Glancing out the window of a downtown high-rise, a city dweller expects to see skyscrapers and rushing traffic. A person in a white suit complete with mesh headgear examining a beehive? Not so much. Honey bees in the metro may seem a little out of place, but urban beekeeping is not only becoming more common in the Midwest, it’s also helping rebuild the dwindling bee population.
For many years, several major cities listed bees as “venomous objects,” charging hefty fines for those hosting bees in urban areas. As the bee population began rapidly declining around 2008, several locations decided to lift their bans. New York City became the test subject, inviting hives to flat rooftops in hopes of pollinating an endangered food supply. It wasn’t long before hobbyists in other American cities wanted to get involved.
In rural communities, hives are placed in frame-filled boxes where bees can build their honeycomb. The same structure has moved to the city, settling in backyards, community garden sites, and even rooftop gardens. Raising bees in the city might seem counterintuitive, but the urban environment has surprising benefits. “In the country, bees are surrounded mainly by one or two kinds of crops. Their diet can become very restricted,” says Julie McGuire, founder of the Des Moines Honey Group. “In cities, they can fly from garden to garden in a mere matter of a few city blocks.” Aside from a diverse assortment of plants, city living also offers less exposure to pesticides.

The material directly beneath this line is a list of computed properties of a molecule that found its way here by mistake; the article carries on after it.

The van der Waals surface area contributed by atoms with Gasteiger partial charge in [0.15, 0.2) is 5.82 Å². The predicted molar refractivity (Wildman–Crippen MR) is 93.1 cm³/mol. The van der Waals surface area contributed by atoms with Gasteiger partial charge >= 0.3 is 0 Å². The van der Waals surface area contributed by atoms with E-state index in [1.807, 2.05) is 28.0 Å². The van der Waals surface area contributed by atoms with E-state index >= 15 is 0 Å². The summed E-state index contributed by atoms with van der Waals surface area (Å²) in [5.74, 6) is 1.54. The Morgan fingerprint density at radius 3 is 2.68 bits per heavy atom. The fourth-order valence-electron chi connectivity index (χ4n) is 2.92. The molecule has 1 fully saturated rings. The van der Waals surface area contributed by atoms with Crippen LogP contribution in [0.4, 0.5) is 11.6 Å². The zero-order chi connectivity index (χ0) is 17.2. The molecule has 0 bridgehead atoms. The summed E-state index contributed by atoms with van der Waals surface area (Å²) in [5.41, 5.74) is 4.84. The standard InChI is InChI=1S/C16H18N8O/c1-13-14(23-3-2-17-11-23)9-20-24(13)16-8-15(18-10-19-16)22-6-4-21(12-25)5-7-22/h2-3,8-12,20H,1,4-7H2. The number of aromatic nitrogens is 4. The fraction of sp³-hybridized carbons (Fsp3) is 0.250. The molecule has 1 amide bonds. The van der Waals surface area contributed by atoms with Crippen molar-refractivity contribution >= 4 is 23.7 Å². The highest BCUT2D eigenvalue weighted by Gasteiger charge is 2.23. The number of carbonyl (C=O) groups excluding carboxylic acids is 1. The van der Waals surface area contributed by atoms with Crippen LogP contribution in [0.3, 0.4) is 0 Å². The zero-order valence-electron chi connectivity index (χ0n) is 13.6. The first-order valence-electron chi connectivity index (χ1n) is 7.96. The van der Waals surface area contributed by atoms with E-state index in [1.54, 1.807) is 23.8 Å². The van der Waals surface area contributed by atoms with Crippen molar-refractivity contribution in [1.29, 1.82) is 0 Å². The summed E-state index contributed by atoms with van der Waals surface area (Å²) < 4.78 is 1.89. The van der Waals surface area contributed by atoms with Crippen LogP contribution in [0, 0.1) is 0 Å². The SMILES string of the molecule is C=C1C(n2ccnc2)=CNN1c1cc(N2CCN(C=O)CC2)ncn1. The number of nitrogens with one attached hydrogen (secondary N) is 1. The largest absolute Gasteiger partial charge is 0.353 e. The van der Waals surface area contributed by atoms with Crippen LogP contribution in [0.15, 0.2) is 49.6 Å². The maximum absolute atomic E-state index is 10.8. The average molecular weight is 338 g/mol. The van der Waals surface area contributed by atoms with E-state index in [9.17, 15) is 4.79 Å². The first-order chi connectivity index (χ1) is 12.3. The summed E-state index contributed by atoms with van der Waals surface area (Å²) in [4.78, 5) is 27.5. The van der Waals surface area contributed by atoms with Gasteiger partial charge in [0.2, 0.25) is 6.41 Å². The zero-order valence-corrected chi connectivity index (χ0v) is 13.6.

Raising bees in an urban location helps more than just the insects. City gardeners are also seeing benefits— the added pollination is increasing their yield. “Bees are truly the difference between having a successful garden and a mediocre garden,” McGuire says. “This produces a more diverse garden and adds a lot to the community itself.”